Water penalties to be decided by energy regulator
Commission for Energy Regulation to be asked to set the fines for excessive water use
The Commission for Energy Regulation is to be asked to set the financial penalties homeowners will face if they excessively use water. File photograph: Getty Images/iStockphoto
The Commission for Energy Regulation (CER) is to be asked to set the financial penalties homeowners will face if they excessively use water.
A new charging regime for water will come into force in January 2018, with the first bills for wasting water to be sent in July 2019.
Minister for Housing Eoghan Murphy is to seek Cabinet approval this week to proceed with legislation to implement this new system.
However, discussions are ongoing between Mr Murphy and Fianna Fáil spokesman on housing Barry Cowen about the wording of the legislation.
It is currently proposed that the CER will examine water consumption patterns and provide a report on them to the Minister for Housing.
Average consumption is currently set at 127 cubic meters, with the figure for wilful waste to be 215.9 – 1.7 times normal usage.
Householders will be required to pay for water used above this level. However, it will be the CER, not the Oireachtas, which will set the payments required, which will be determined on a volumetric basis.
Water usage will be monitored over a year beginning in January and households will get a notice of their usage after 12 months.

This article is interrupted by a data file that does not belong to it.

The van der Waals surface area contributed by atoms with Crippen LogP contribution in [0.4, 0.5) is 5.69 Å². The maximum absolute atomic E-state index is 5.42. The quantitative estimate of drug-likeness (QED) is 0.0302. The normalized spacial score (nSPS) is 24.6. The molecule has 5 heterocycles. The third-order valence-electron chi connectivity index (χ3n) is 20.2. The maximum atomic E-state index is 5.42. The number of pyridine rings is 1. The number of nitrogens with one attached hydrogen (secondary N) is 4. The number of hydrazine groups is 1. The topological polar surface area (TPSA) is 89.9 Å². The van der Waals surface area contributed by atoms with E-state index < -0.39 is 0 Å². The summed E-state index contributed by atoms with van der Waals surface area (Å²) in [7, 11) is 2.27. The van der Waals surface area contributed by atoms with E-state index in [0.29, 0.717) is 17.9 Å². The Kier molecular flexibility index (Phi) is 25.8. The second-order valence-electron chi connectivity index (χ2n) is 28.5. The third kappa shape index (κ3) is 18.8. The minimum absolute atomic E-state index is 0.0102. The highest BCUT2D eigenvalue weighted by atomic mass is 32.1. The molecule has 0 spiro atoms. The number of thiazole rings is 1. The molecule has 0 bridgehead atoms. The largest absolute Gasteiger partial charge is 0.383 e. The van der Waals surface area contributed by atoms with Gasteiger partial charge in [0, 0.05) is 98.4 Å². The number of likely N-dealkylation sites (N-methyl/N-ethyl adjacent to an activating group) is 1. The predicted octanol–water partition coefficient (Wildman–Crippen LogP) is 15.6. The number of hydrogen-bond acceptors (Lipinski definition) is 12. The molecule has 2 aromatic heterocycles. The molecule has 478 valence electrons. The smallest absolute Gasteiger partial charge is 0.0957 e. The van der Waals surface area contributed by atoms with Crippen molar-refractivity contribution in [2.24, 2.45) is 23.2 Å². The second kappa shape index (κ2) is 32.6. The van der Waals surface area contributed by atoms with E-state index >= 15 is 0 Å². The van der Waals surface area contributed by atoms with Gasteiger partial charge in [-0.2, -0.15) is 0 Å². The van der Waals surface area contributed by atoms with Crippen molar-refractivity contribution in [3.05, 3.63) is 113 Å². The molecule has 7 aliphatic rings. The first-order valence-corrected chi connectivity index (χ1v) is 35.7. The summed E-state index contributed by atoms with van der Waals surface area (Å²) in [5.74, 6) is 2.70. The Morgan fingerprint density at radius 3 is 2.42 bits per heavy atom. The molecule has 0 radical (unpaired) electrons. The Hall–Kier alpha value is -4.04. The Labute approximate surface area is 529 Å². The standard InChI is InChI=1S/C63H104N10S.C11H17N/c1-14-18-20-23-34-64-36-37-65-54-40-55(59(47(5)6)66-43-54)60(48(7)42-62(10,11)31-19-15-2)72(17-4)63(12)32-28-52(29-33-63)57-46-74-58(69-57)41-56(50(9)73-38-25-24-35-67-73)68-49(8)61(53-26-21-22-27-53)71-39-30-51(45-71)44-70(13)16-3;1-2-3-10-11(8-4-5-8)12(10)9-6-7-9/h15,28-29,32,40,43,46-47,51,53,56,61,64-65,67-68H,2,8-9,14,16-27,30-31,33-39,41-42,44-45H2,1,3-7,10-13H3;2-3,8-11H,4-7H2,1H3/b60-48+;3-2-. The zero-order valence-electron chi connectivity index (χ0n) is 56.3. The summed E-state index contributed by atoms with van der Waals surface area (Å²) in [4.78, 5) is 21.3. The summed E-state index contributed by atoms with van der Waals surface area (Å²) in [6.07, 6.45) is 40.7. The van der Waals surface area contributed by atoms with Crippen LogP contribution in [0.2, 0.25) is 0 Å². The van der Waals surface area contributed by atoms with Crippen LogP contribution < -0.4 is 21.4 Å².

Households will then be given six months to bring the usage to below the threshold or face a fine.
Provision will be made for those with medical needs who require extra water.
An average allowance for larger households of five or more people will be made.
Going by previous figures, it is estimated that up to 70,000 households - or about 8 per cent of customers - will face fines under the new system. These households are currently using 30 per cent of all domestic water.
Government sources said the regime was aimed at encouraging water conservation and curbing of water usage.
The legislation will also include provisions for a referendum to enshrine the public ownership of Irish Water in the Constitution and other recommendations from the Joint Oireachtas Committee on the Future Funding of Domestic Water Services.
The committee was set up by the Government after the last election, following significant opposition to the retention of water charges.
In the area of metering, the State is to no longer sponsor a metering programme. The committee agreed to district metering being used to determine excessive usage instead.
Mr Murphy has already secured Cabinet approval to refund some 990,000 householders who paid the controversial water levies before they were suspended last year. The refunds will cost some €173 million and cheques will be posted to households by the end of the year.
Mr Murphy said €114 million would have to be transferred to Irish Water this year to cover the funding gap arising from the suspension of the charges.
This would have to be drawn from central Government funding and would have to compete against other capital projects in the health and education sectors, he said.
Households will receive up to €325 through the water charges refund process, but this depends on the amount paid over the five billing periods.
Mr Murphy met Mr Cowen on Monday, with further discussions to take place between the two TDs today.